Posted By Drew Vics on November 1, 2012
Lagers aren’t So Bad
Many of those “born again” into the flavorful world of beer become bitter (no pun intended) to the ale counterpart, lager. I experienced this first hand when a close friend introduced me to home brewing, and the rich flavors in a variety of ales. I decided that lagers were not worthy of my time. Naively, I began to boycott lagers and even badmouth them as lousy, tasteless beer.
As my appreciation of craft beers grew, I began to realize that good lagers do exist and I wasn’t giving them a fair shot. A little exploration is a good thing, and I learned that there are better lagers out there than what I was used to.
Some mass produced commercial brands tend to be rather pale and less flavorful, but let’s not forget classic styles like Bocks, Dunkels and Pilsners, they are lagers too and worthy of any beer connoisseurs respect. A Helles Lager is a pale straw color, but full of flavor, so lagers can be just as bold and flavorful as ales. But what really determines the difference between them?
Lagers are made using the same basic ingredients as ale, with certain malts and hops used for certain styles, but the two main differences between ales and lagers comes down to yeast and fermentation temperature. “Lagering” also has a lot to do with it, and I’ll touch more on that in a bit.
Top Fermenting and Bottom Fermenting Yeast
Let’s take a look at the yeast. Yeast is available in a variety of strains, each developed for a certain style of alcoholic beverage. There are champaign yeasts, wine yeasts, yeats specifically engineered for ciders, and several varieties of lager and ale yeast. Each yeast strain has unique qualities that impact the final flavor and aroma of the beverage, and different tolerances to alcohol which determine the highest alcohol level possible during traditional fermentation.
Lager yeast is considered “bottom fermenting,” while ale yeast is considered “top fermenting.” Contrary to popular opinion this does not mean that lager yeast sits on the bottom to ferment, or that ale yeast floats on top to ferment. During the fermenting process for either style the yeast completely permeates the liquid and is actively consuming sugars in the wort. active yeast
The reason lager yeast strains are referred to as bottom fermenting is because they do not produce substantial krausen during the height of fermentation. Krausen is that thick head of foam that forms on the top of the beer as it ferments.
During “High Krausen,” or the most active period of ale fermentation, yeast cells collect in a thick foam at the top of the vessel, while active fermentation is ongoing in the liquid. This is also sometimes called “Top Cropping” although that term really refers to the harvesting of yeast from the fermenter.
“Top Cropping” means to skim yeast from the top of the vessel to be saved and used for other batches of beer. This is common with open fermentation vessels. True top cropping yeasts are better for top harvesting.
“Bottom Cropping” refers to harvesting yeast from the bottom, a process which is specific to conical fermenters, but not necessarily specific to lager yeast. Bottom Cropping yeasts are not always lager yeasts, but Top Cropping yeast is always an ale yeast.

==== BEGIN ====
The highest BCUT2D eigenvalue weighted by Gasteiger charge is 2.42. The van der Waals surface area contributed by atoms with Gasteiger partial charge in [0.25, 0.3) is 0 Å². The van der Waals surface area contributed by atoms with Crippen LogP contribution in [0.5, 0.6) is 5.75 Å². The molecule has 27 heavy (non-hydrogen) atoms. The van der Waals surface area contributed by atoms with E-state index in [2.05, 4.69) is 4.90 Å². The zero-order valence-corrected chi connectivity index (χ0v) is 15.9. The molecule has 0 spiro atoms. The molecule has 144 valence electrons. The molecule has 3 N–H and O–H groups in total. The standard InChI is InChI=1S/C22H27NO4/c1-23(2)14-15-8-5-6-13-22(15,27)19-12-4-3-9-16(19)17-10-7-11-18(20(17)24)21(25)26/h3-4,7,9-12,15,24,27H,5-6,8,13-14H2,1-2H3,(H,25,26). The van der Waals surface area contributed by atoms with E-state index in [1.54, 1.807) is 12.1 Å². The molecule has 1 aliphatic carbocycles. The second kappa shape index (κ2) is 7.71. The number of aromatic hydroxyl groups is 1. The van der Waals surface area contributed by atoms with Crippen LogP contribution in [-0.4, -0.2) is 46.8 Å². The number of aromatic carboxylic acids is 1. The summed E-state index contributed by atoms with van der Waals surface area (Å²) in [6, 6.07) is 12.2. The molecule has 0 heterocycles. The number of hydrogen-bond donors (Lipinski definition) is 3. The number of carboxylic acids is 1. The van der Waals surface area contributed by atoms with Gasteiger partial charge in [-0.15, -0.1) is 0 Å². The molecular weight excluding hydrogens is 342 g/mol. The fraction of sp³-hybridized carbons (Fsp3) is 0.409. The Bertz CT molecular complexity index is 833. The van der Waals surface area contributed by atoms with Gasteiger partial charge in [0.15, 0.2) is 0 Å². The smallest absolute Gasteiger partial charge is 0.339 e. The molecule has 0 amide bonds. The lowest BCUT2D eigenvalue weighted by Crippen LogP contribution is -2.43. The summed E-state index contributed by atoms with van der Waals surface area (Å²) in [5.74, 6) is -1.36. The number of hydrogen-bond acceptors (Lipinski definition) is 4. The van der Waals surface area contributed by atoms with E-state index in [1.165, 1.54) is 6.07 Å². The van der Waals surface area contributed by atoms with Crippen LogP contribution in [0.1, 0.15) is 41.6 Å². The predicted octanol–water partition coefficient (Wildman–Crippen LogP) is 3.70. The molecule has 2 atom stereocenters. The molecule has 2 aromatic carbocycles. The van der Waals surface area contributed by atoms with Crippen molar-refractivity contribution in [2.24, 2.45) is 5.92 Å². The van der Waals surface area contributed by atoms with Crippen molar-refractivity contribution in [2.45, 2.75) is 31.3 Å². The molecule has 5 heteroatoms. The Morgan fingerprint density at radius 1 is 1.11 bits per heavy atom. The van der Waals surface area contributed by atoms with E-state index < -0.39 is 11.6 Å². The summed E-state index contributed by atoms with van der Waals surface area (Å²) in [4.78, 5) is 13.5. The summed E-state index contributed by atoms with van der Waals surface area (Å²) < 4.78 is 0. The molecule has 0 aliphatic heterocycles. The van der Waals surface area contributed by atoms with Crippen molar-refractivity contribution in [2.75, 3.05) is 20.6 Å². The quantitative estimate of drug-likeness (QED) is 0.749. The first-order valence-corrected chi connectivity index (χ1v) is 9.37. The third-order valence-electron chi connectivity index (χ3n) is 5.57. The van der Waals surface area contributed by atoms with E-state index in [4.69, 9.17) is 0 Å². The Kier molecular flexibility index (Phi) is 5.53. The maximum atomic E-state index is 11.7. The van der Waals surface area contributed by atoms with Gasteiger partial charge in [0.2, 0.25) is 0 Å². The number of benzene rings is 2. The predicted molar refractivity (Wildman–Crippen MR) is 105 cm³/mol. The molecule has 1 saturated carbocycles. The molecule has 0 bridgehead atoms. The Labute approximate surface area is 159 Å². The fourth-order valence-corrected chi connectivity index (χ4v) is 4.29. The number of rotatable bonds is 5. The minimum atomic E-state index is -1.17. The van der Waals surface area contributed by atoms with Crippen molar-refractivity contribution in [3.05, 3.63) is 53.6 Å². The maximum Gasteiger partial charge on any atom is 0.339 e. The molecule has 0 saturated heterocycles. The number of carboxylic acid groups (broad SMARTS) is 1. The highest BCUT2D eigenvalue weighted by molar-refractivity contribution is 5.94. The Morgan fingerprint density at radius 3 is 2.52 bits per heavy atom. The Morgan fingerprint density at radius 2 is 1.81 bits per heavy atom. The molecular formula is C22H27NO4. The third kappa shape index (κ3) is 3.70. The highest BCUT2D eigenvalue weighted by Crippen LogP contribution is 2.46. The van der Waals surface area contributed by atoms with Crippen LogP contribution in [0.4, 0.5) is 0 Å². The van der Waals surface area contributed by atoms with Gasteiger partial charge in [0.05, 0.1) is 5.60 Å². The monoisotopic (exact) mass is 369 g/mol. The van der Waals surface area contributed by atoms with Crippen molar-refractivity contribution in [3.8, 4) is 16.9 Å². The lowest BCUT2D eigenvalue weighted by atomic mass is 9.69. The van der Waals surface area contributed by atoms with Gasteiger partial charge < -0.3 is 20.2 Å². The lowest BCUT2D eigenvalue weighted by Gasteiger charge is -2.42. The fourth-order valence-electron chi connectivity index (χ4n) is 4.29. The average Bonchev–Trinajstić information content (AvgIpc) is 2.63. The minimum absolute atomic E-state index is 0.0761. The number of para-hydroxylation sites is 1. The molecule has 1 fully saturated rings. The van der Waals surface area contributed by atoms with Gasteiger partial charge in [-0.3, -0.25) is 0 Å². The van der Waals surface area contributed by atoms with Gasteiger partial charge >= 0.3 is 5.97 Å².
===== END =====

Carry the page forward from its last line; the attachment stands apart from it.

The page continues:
All strains of yeast, whether wine or beer, flocculate and settle out, forming a sediment at the bottom of the fermenter. This trub also contains hops and other particulates that may have been part of the brewing process. Make wine, ferment lager or ale, you’ll see the same result.
Ale and Lager Fermentation Temperatures
The other main difference in producing a lager or ale is in the temperature during fermentation.
Both ales and lagers can begin the lag phase of fermentation at a higher temperatures, typically between 72°F and 75°F, but most ale should enter their active fermentation phase between 65°F and 70°F, while lagers need to be cooled lower, between 50°F and 55°F.
During the active fermentation (or the logarithmic phase) yeast begin actively consuming sugars and the cell count exponentially increases, and aside from producing alcohol and CO2, yeast create a variety of flavor and aroma compounds as well.
At this stage lagers and ales are relatively neck and neck as far as alcohol, flavors and aromas. The inherent differences between lager and ale yeast strains will create distinct style-specific flavors and aromas, as will the general ingredients, but basically, though different, both fermented drinks are rather well rounded and are somewhat robust.
Conditioning Beer: Aging and Lagering
While lager yeast and ale yeast behave differently during fermentation the main difference, and the reason many lagers taste “cleaner” than ales is due to lagering.
Lagering is the term generally used to describe the cold-aging, or conditioning, stage of lager beers. After fermenting at temperatures between 50°F and 55°F, lagers will be chilled further, to about 40°F for secondary fermentation, or about 35°F for lagering.
These colder secondary and lagering temperatures clean up the beer significantly. During this stage yeast will reabsorb compounds, flocculate and settle out, tannins and proteins will precipitate out as well.
Colder temperatures will have a more profound effect on the flavor than will warmer temperatures associated with aging, or conditioning, ales. Commercial breweries will slowly reduce the temperature of their ales to force flocculation, but aging ales in their bottles at temperatures between 50°F and 60°F for a few weeks will help beer clear and settle. Because of the higher aging temps, ales tend to have more complex flavor and aroma.
The goodness of a beer’s flavor is relative to the person who enjoys it. Ultimately it is the craft of brewing that matters, the recipes and traditions that fill the world of beer with such a variety of types and styles. There should be no battle over what is better. They are simply different.